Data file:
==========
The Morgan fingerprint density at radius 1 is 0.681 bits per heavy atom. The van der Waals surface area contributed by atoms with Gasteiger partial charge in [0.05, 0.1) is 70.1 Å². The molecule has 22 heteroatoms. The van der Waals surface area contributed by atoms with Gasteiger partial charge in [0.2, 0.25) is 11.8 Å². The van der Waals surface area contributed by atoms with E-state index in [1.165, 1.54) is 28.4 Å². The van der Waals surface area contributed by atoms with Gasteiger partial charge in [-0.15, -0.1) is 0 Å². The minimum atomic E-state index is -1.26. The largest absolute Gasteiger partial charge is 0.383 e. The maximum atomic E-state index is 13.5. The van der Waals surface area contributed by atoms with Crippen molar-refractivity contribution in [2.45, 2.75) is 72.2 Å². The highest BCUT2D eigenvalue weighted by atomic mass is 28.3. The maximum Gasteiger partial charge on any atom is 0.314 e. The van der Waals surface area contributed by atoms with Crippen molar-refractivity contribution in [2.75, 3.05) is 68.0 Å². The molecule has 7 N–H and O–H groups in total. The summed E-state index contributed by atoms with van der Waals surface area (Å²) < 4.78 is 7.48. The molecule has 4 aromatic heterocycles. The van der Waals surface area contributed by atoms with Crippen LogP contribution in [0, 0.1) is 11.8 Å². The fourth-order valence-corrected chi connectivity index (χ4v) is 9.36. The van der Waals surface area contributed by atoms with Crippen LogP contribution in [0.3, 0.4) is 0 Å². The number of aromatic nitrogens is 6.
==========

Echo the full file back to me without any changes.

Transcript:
The Morgan fingerprint density at radius 1 is 0.681 bits per heavy atom. The van der Waals surface area contributed by atoms with Gasteiger partial charge in [0.05, 0.1) is 70.1 Å². The molecule has 22 heteroatoms. The van der Waals surface area contributed by atoms with Gasteiger partial charge in [0.2, 0.25) is 11.8 Å². The van der Waals surface area contributed by atoms with E-state index in [1.165, 1.54) is 28.4 Å². The van der Waals surface area contributed by atoms with Gasteiger partial charge in [-0.15, -0.1) is 0 Å². The minimum atomic E-state index is -1.26. The largest absolute Gasteiger partial charge is 0.383 e. The maximum atomic E-state index is 13.5. The van der Waals surface area contributed by atoms with Crippen molar-refractivity contribution in [2.45, 2.75) is 72.2 Å². The highest BCUT2D eigenvalue weighted by atomic mass is 28.3. The maximum Gasteiger partial charge on any atom is 0.314 e. The van der Waals surface area contributed by atoms with Crippen molar-refractivity contribution in [2.75, 3.05) is 68.0 Å². The molecule has 7 N–H and O–H groups in total. The summed E-state index contributed by atoms with van der Waals surface area (Å²) < 4.78 is 7.48. The molecule has 4 aromatic heterocycles. The van der Waals surface area contributed by atoms with Crippen LogP contribution in [0, 0.1) is 11.8 Å². The fourth-order valence-corrected chi connectivity index (χ4v) is 9.36. The van der Waals surface area contributed by atoms with Crippen LogP contribution in [0.3, 0.4) is 0 Å². The number of aromatic nitrogens is 6.